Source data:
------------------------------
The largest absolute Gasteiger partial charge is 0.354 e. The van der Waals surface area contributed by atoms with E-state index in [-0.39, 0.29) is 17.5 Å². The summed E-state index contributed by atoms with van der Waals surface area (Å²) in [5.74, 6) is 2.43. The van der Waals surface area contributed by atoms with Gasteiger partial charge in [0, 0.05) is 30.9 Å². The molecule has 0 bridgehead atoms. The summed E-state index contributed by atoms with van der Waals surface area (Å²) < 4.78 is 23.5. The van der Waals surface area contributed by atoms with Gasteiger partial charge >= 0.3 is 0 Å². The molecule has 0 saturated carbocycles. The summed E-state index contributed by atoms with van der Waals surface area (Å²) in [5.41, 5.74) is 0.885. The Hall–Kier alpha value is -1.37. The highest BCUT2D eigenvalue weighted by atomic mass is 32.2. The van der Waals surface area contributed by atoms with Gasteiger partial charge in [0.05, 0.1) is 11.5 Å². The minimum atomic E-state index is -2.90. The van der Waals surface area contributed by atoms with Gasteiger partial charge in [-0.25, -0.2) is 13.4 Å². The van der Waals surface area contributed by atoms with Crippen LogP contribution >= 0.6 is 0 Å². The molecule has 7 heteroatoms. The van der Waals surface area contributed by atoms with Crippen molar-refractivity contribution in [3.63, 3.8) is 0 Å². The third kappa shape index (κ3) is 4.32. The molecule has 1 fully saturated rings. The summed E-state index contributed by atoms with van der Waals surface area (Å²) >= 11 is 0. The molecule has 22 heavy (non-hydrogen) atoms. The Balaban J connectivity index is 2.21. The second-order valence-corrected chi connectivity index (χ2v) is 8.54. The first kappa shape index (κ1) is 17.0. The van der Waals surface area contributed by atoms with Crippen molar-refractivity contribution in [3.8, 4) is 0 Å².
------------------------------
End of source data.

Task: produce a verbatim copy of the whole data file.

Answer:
The largest absolute Gasteiger partial charge is 0.354 e. The van der Waals surface area contributed by atoms with E-state index in [-0.39, 0.29) is 17.5 Å². The summed E-state index contributed by atoms with van der Waals surface area (Å²) in [5.74, 6) is 2.43. The van der Waals surface area contributed by atoms with Gasteiger partial charge in [0, 0.05) is 30.9 Å². The molecule has 0 bridgehead atoms. The summed E-state index contributed by atoms with van der Waals surface area (Å²) < 4.78 is 23.5. The van der Waals surface area contributed by atoms with Gasteiger partial charge >= 0.3 is 0 Å². The molecule has 0 saturated carbocycles. The summed E-state index contributed by atoms with van der Waals surface area (Å²) in [5.41, 5.74) is 0.885. The Hall–Kier alpha value is -1.37. The highest BCUT2D eigenvalue weighted by atomic mass is 32.2. The van der Waals surface area contributed by atoms with Gasteiger partial charge in [0.05, 0.1) is 11.5 Å². The minimum atomic E-state index is -2.90. The van der Waals surface area contributed by atoms with Gasteiger partial charge in [-0.25, -0.2) is 13.4 Å². The van der Waals surface area contributed by atoms with Crippen LogP contribution >= 0.6 is 0 Å². The molecule has 7 heteroatoms. The van der Waals surface area contributed by atoms with Crippen molar-refractivity contribution in [3.63, 3.8) is 0 Å². The third kappa shape index (κ3) is 4.32. The molecule has 1 fully saturated rings. The summed E-state index contributed by atoms with van der Waals surface area (Å²) >= 11 is 0. The molecule has 22 heavy (non-hydrogen) atoms. The Balaban J connectivity index is 2.21. The second-order valence-corrected chi connectivity index (χ2v) is 8.54. The first kappa shape index (κ1) is 17.0. The van der Waals surface area contributed by atoms with Crippen molar-refractivity contribution in [3.8, 4) is 0 Å².